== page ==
# Thread: help me with finding equation of tangent (implicit differentiation)

1. ## help me with finding equation of tangent (implicit differentiation)

please someone help me with this:
Consider the curve
The equation of the tangent line to the curve at the point has the form where
_________and _________________

2. Originally Posted by zpwnchen
please someone help me with this:

Consider the curve
The equation of the tangent line to the curve at the point has the form where
_________and _________________
Differentiate implicitly:

$6x^5+2x\frac{dy}{dx}+2y+4y^3\frac{dy}{dx}=0 \implies \frac{dy}{dx}=-\frac{6x^5+2y}{2x+4y^3}$

Plug in $(1,1)$ to find the slope and then use the point-slope equation to find the tangent line.

3. Why do i have to use implicit differentiation?
$
m = f_{x} (x,y)$
so $F_x = 6x^5+2y = 6+2 =8$.. why is not right?

4. Originally Posted by zpwnchen
Why do i have to use implicit differentiation?
$
m = f_(x) (x,y)$
so $F_x = 6x^5+2y = 6+2 =8$.. why is not right?
.
This is wrong. You require the value of dy/dx at the given point. Note that y is an implicit function of x.

5. Originally Posted by zpwnchen
Why do i have to use implicit differentiation?
$
m = f_(x) (x,y)$
so $F_x = 6x^5+2y = 6+2 =8$.. why is not right?
This is not a function of three variables (i.e. $z=f(x,y)$) and therefore partial derivatives are not necessary because you are only trying to find $\frac{dy}{dx}$.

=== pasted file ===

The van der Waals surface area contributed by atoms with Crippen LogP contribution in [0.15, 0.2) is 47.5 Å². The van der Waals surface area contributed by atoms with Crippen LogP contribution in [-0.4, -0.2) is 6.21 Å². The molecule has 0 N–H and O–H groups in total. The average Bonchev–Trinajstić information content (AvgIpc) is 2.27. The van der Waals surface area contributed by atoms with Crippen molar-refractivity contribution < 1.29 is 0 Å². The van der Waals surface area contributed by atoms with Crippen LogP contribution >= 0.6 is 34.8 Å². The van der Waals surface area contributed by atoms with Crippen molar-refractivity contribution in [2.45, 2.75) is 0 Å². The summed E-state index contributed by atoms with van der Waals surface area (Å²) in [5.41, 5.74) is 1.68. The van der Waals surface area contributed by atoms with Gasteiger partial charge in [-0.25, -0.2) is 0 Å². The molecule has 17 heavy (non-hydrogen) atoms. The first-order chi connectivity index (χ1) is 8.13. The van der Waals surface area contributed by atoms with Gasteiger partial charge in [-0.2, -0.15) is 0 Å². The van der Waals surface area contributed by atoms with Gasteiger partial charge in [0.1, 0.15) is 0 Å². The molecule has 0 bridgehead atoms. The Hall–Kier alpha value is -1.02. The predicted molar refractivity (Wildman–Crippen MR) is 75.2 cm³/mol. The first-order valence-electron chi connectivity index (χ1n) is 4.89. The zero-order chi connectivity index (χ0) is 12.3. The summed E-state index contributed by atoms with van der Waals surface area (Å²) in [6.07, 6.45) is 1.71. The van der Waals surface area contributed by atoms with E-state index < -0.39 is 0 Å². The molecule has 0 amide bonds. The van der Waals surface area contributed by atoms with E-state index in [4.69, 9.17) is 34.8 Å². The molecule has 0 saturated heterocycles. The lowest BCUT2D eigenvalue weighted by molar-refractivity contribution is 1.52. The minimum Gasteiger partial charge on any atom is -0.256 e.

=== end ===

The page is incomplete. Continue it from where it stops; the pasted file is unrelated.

6. Originally Posted by zpwnchen
Why do i have to use implicit differentiation?
$
m = f_{x} (x,y)$
so $F_x = 6x^5+2y = 6+2 =8$.. why is not right?
So this is right when y is not included in the function?

8. Originally Posted by zpwnchen
So this is right when y is not included in the function?
Right for what? This makes no sense.

You are clearly confusing functions of several variables with functions of a single variable. To get the tangent to a curve defined by the relation f(x, y) = c you need to calculate dy/dx. To do this you either make y the subject (where possble or convenient) and differentiate or you just differentiate the relation using implicit differentiation and then solve for dy/dx. Either way, f(x, y) = c defines a function of a single variable.

9. i mean. if it's f(x) function(single variable) then i do not need to implicitly differentiate and just $F_{x}$ would give me m right?
Because it is a f(x y) function (several variable) so i have to implicit differentiate dy/dx to get m right?

10. Originally Posted by zpwnchen
i mean. if it's f(x) function(single variable) then i do not need to implicitly differentiate and just $F_{x}$ would give me m right?
Because it is a f(x y) function (several variable) so i have to implicit differentiate dy/dx to get m right?
You could think of the function as $x^6+2xf(x)+f^4(x)=4$.

That, you can see, is a function of one variable. If you could solve for $f(x)$, than you could just take a regular derivative, but since solving for $f(x)$ is either very hard or impossible, it makes the most sense to differentiate implicitly.